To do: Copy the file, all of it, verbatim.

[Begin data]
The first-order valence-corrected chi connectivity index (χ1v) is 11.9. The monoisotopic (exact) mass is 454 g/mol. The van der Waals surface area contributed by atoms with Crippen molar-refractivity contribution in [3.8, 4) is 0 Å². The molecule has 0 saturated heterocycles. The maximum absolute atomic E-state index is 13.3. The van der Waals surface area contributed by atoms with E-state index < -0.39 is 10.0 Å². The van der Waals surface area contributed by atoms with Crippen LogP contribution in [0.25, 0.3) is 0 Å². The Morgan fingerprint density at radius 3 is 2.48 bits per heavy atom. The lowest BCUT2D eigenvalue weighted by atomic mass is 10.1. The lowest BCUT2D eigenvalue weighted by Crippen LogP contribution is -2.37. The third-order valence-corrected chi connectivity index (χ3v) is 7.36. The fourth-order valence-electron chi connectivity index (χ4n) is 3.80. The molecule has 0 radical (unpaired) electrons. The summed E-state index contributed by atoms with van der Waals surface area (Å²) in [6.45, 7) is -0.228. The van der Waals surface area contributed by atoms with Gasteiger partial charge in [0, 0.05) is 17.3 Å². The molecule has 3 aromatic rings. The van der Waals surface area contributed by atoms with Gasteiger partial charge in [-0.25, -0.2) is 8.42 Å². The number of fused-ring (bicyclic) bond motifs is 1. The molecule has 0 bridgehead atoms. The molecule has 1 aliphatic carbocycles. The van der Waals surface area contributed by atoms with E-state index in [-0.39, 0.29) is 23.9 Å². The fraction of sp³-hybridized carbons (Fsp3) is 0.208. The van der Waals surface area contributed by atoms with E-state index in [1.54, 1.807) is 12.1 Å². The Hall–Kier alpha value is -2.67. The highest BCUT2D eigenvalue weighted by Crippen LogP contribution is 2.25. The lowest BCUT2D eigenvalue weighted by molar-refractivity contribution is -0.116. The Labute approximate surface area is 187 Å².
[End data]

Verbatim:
The first-order valence-corrected chi connectivity index (χ1v) is 11.9. The monoisotopic (exact) mass is 454 g/mol. The van der Waals surface area contributed by atoms with Crippen molar-refractivity contribution in [3.8, 4) is 0 Å². The molecule has 0 saturated heterocycles. The maximum absolute atomic E-state index is 13.3. The van der Waals surface area contributed by atoms with E-state index < -0.39 is 10.0 Å². The van der Waals surface area contributed by atoms with Crippen LogP contribution in [0.25, 0.3) is 0 Å². The Morgan fingerprint density at radius 3 is 2.48 bits per heavy atom. The lowest BCUT2D eigenvalue weighted by atomic mass is 10.1. The lowest BCUT2D eigenvalue weighted by Crippen LogP contribution is -2.37. The third-order valence-corrected chi connectivity index (χ3v) is 7.36. The fourth-order valence-electron chi connectivity index (χ4n) is 3.80. The molecule has 0 radical (unpaired) electrons. The summed E-state index contributed by atoms with van der Waals surface area (Å²) in [6.45, 7) is -0.228. The van der Waals surface area contributed by atoms with Gasteiger partial charge in [0, 0.05) is 17.3 Å². The molecule has 3 aromatic rings. The van der Waals surface area contributed by atoms with Gasteiger partial charge in [-0.25, -0.2) is 8.42 Å². The number of fused-ring (bicyclic) bond motifs is 1. The molecule has 0 bridgehead atoms. The molecule has 1 aliphatic carbocycles. The van der Waals surface area contributed by atoms with E-state index in [-0.39, 0.29) is 23.9 Å². The fraction of sp³-hybridized carbons (Fsp3) is 0.208. The van der Waals surface area contributed by atoms with E-state index in [1.54, 1.807) is 12.1 Å². The Hall–Kier alpha value is -2.67. The highest BCUT2D eigenvalue weighted by Crippen LogP contribution is 2.25. The lowest BCUT2D eigenvalue weighted by molar-refractivity contribution is -0.116. The Labute approximate surface area is 187 Å².